A TV series that is arguably the best Netflix has offered us in the last year deserves a special mention, especially at a time when new movie releases are sparse. A chess-themed program from Walter Tevis’ novel of the same name, this seven-episode mini-series initially takes us to Kentucky in the late 1950s, where a girl who has just lost her mother is admitted to a local orphanage. Soon it becomes clear that Beth Harmon (Anya Taylor-Joy) is a child quite unlike any other. Unusually intelligent, compellingly troubled, and gradually addicted to the sedatives that the orphanage provides, Beth quickly finds refuge in chess, a game that matches her advanced thinking. As the girl grows up and is eventually adopted, her game develops. She begins playing in tournaments with increasingly larger stakes, making her way to the World Championships passing through numerous US Open Cups and International Invitationals.
The series is not your classic story of adulthood, and it becomes even more clear if one takes into account all its individual elements. First, chess. At a time when the game’s top decision-making was made by humans and not computers,—as is the case today at the highest level—the games we watch unfold look like real battles. In fact, Beth is in this arena as the only woman, among primarily male opponents, a fact that does not discourage her.
A second key aspect is the historical conjuncture, which, although not overemphasized, is always there. After all, the Cold War influenced nearly every facet of life between the Western world and the Eastern Bloc, with chess being another arena of competition between the Americans and the (mighty) Russian players, the “Rocky 4” of chess. Beth’s biggest rival is the Soviet Vassily Borgov. It seems as though the Americans cannot overcome the playing abilities and camaraderie of the Soviets, strict and disciplined but at the same time cultured, with respect for the rivalry, a team spirit and a love for chess that is not imposed on them but stems from their own daily culture. They communicate and aid each other, a drastic contrast with the self-centered American chess players on the international stage, both in the series and at that time period.
It is also worth noting that all the chess games we see on the screen are developing properly (pieces are moving correctly, notation and nomenclature is accurate), based on the instructions of chess coach Bruce Pandolfini and Garry Kasparaov, the most famous chess player in the world. The actors memorized numerous sequences in order to film all of their matches, coming into the series with little to no chess experience. The “Queen’s Gambit” chess move is one of the most popular openings and every time we see it on the screen, it is done exactly as it should be done.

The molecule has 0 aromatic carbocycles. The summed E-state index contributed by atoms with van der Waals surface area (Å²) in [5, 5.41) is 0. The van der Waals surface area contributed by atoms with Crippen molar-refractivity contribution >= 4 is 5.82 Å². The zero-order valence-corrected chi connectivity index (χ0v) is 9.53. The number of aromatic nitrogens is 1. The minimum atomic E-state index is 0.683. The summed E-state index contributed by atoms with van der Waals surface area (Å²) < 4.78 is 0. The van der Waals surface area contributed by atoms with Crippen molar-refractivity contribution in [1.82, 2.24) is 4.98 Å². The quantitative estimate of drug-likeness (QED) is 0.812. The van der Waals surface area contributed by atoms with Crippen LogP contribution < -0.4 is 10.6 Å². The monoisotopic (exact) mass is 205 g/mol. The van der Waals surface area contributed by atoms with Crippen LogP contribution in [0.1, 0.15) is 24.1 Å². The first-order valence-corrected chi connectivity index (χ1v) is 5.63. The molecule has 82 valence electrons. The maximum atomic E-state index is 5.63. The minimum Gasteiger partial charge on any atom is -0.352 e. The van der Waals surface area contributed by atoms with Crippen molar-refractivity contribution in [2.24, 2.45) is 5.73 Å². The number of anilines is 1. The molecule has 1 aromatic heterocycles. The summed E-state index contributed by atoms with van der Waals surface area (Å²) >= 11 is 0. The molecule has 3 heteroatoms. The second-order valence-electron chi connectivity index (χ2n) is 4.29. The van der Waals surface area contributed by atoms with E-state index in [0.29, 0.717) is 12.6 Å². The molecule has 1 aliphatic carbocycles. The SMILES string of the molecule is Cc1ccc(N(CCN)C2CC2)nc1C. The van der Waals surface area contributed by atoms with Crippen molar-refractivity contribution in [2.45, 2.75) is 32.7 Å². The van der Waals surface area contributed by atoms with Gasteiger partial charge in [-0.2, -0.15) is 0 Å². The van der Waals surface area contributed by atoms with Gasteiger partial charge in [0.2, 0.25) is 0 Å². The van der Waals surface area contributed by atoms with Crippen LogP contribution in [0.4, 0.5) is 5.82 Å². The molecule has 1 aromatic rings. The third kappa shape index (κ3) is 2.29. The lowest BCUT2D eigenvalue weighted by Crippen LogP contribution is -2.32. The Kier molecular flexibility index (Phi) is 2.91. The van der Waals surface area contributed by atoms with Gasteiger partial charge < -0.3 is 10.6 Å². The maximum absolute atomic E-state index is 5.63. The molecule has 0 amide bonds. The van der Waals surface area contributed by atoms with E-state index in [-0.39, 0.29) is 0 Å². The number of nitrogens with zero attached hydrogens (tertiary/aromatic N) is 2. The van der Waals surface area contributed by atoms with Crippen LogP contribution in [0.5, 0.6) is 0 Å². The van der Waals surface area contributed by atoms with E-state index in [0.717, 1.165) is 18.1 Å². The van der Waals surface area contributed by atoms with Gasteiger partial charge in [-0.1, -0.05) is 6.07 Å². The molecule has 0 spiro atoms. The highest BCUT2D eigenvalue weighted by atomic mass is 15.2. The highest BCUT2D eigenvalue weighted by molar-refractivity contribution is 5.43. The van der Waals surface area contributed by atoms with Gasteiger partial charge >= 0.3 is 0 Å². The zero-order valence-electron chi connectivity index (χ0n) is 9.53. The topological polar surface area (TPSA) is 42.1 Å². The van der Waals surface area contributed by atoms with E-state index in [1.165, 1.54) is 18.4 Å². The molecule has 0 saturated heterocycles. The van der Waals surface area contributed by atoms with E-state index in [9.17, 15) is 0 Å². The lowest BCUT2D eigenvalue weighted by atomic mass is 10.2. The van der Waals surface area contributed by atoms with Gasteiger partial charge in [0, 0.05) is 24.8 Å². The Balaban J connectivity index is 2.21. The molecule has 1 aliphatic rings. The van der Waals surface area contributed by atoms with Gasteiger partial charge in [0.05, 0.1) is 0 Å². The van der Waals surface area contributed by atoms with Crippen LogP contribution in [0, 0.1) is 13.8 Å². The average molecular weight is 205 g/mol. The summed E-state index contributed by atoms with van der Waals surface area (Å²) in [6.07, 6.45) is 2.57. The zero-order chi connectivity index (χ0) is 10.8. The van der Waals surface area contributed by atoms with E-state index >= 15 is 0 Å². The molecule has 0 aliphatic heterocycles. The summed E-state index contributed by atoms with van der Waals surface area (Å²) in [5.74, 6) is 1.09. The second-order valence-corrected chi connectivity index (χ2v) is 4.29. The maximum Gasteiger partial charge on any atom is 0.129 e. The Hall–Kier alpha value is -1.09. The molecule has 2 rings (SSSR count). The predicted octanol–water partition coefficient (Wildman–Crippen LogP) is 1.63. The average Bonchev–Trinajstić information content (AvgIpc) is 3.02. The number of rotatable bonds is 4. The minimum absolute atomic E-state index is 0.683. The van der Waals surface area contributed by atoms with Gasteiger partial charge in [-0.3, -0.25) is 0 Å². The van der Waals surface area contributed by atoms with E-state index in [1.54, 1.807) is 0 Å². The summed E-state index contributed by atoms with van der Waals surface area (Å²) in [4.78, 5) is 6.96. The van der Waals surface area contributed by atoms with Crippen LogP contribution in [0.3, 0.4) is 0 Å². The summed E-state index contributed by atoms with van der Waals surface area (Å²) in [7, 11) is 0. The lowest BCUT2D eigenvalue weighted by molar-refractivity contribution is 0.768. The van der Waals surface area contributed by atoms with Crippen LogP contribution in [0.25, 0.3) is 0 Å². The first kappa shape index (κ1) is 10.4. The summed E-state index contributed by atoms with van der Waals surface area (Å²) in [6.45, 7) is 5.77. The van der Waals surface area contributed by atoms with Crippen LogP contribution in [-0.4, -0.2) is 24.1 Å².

Moreover, there is an intricate element of addiction that adds to Beth’s characterization. Like a young rock star caught on the precipice between fame and self-destruction, the protagonist faces her own demons that originate from her childhood and often arrive to haunt her in her young adulthood.
All of the above, as well as the exquisite sets and costumes that create a dreamy atmosphere, are great aspects of the series. But its most moving element is the way the series emphasizes everyone’s ability to be themselves, no matter how much their behavior differs from commonly accepted behaviors. Beth finds it difficult to socialize: her love for chess, although it leads her to triumphant victories, alienates her from her peers. In one of the loudest scenes of the series, Beth is with other teenagers at a friendly gathering at the home of a popular classmate. It’s there she realizes how out of place she is among them: she does not know the songs of the time, she has not been busy flirting with boys, she has nothing in common with them or about which to talk to them, and she leaves defeated and somewhat disdainful.
But when the chess community finally embraces her, fascinated by her value, Beth shines through her comfort, and understands that she doesn’t need to be accepted by everyone as long as she bonds with those who care for her. She begins to feel strong, independent, overcoming her addictions—addictions imposed on her since childhood in an effort to feel good and normal not through friendship and integration into the group but in chemistry, realizing that her talent did not depend on sedatives.
Registration numbers on the website chess.com have gone up by nearly 80% while sales of chess sets on eBay have surpassed a 273% increase. The media has never given chess the attention it deserved, and over the last couple of weeks, it has been proven once again that, when given the opportunity to be in the spotlight, this game can enchant a global audience.